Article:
North Carolina Basketball: Is Marcus Paige Turning the Freshman Corner?

Rollin YeattsFeatured ColumnistDecember 31, 2012

CHAPEL HILL, NC - DECEMBER 29:  Marcus Paige #5 of the North Carolina Tar Heels reacts to a play during their game against the UNLV Rebels at Dean Smith Center on December 29, 2012 in Chapel Hill, North Carolina.  (Photo by Streeter Lecka/Getty Images)
Streeter Lecka/Getty Images

It hasn't been an easy start to Marcus Paige's career, but the North Carolina Tar Heels' freshman point guard appears to be turning that proverbial corner.

Anyone that understands the game of basketball should know that very few point guards can just step on the collegiate court and dominate from game one. Even UNC's Ty Lawson was unable to do that.

Like a quarterback, the point guard needs time to grasp not only the offense, but the tendencies of teammates and the speed of the game. That takes time, folks—and even more time in this case, considering the constant rotation of players in Chapel Hill this season.

It would be one thing if this team was solidified in the offseason, with the point guard being the only position changing. That wasn't the case, though.

The only upperclassmen on this team never had to be the go-to guys. Reggie Bullock and Leslie McDonald were shooters. Dexter Strickland was a master of defense and a secondary point guard.

Sophomores James Michael McAdoo and P.J. Hairston rode the bench most of last season, and no center on this team had started a single game in college. This was the situation handed to Paige, and it's unfair for any of us to expect dominant numbers right away.

He seems to be clicking now, though.

In Marcus Paige's first seven games, he was averaging 3.3 assists and three turnovers per game. In his last five games, he is averaging 5.8 assists and 1.8 turnovers per game.

Paige is learning what he can and can't do against college defenses, and the chemistry with his teammates continues to build.

At the beginning of the season, he was just a part of ball movement, and rarely facilitated the offense the way we have come to expect from Carolina point guards. Strickland even ran point at times with Paige on the floor. Now we are seeing him penetrate and dish, or even knock down some beautiful floaters.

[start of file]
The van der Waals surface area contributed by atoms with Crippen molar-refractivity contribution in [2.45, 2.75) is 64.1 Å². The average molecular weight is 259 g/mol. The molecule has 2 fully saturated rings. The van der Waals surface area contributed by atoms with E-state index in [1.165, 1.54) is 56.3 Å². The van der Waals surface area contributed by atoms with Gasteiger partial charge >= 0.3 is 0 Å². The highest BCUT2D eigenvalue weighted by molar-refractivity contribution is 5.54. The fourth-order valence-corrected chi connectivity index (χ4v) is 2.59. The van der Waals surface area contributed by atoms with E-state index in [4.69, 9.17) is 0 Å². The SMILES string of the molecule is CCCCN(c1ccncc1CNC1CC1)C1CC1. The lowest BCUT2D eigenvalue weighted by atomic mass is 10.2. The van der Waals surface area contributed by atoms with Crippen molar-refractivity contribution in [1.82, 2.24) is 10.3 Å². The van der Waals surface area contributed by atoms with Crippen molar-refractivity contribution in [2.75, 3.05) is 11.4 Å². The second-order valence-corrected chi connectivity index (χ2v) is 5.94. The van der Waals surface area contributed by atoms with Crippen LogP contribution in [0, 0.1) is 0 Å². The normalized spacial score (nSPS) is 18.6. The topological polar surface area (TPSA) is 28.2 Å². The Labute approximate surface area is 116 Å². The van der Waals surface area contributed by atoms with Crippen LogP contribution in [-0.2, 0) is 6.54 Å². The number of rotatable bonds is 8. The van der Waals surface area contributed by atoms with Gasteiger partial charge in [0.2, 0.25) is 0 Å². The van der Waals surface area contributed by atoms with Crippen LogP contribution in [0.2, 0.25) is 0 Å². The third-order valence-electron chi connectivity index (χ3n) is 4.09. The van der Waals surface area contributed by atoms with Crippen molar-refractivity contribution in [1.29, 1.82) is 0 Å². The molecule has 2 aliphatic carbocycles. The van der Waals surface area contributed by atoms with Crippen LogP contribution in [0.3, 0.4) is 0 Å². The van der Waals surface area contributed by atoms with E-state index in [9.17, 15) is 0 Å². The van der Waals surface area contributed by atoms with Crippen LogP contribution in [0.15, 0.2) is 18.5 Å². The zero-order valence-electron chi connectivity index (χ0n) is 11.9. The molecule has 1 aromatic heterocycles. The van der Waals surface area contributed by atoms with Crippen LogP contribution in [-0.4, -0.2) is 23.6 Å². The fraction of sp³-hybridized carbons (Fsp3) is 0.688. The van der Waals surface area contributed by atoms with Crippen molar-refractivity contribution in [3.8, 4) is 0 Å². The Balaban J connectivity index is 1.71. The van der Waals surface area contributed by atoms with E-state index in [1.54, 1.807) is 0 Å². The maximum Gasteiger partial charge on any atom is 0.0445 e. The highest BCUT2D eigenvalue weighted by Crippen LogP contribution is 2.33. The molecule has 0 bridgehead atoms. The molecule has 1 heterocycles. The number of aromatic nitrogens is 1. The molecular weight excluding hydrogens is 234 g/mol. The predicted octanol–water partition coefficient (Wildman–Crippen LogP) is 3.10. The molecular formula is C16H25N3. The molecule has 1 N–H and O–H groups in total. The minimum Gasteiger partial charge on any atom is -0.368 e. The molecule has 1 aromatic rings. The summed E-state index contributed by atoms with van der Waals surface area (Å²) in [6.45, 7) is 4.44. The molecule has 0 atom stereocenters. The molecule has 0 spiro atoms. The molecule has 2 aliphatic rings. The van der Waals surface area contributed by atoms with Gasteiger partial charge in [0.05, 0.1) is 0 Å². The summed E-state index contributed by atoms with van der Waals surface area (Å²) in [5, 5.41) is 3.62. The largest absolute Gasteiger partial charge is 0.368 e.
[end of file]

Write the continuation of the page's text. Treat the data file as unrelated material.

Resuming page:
That has also gotten Paige to line more often, which is something the Tar Heels desperately needed. In those first seven games, Paige was 1-for-1 from the free-throw line. In the five games since, he is 9-of-12, including 6-of-8 against UNLV.

His defense has even stepped up over the last couple games, doing things you won't find on the stat sheets. Guys aren't just blowing by him anymore.

What you will find on the stat sheets is an average of 1.2 steals per game.

That may not be top-notch, but FAU was the only team he didn't jack at least one from. He should've had a block against UNLV, but it was called a foul after an acting job by Katin Reinhardt that would've made Reggie Miller blush.

I really see Paige coming around as a true floor general. His shooting has been suspect, but, as I've said before, that will come when he gets more confident running the offense.

Sometimes we get too caught up in the big picture, rather than focusing on the minor details that make it all come together. With young teams and players, it's about their progression—not their season stats.

And steady progression is what we have seen from Paige.

I have heard many doubters this season, and I'm sure some still remain. But Carolina fans shouldn't give up on Marcus Paige this early in his career.

I know what this kid is capable of, and we haven't even come close to seeing the full product.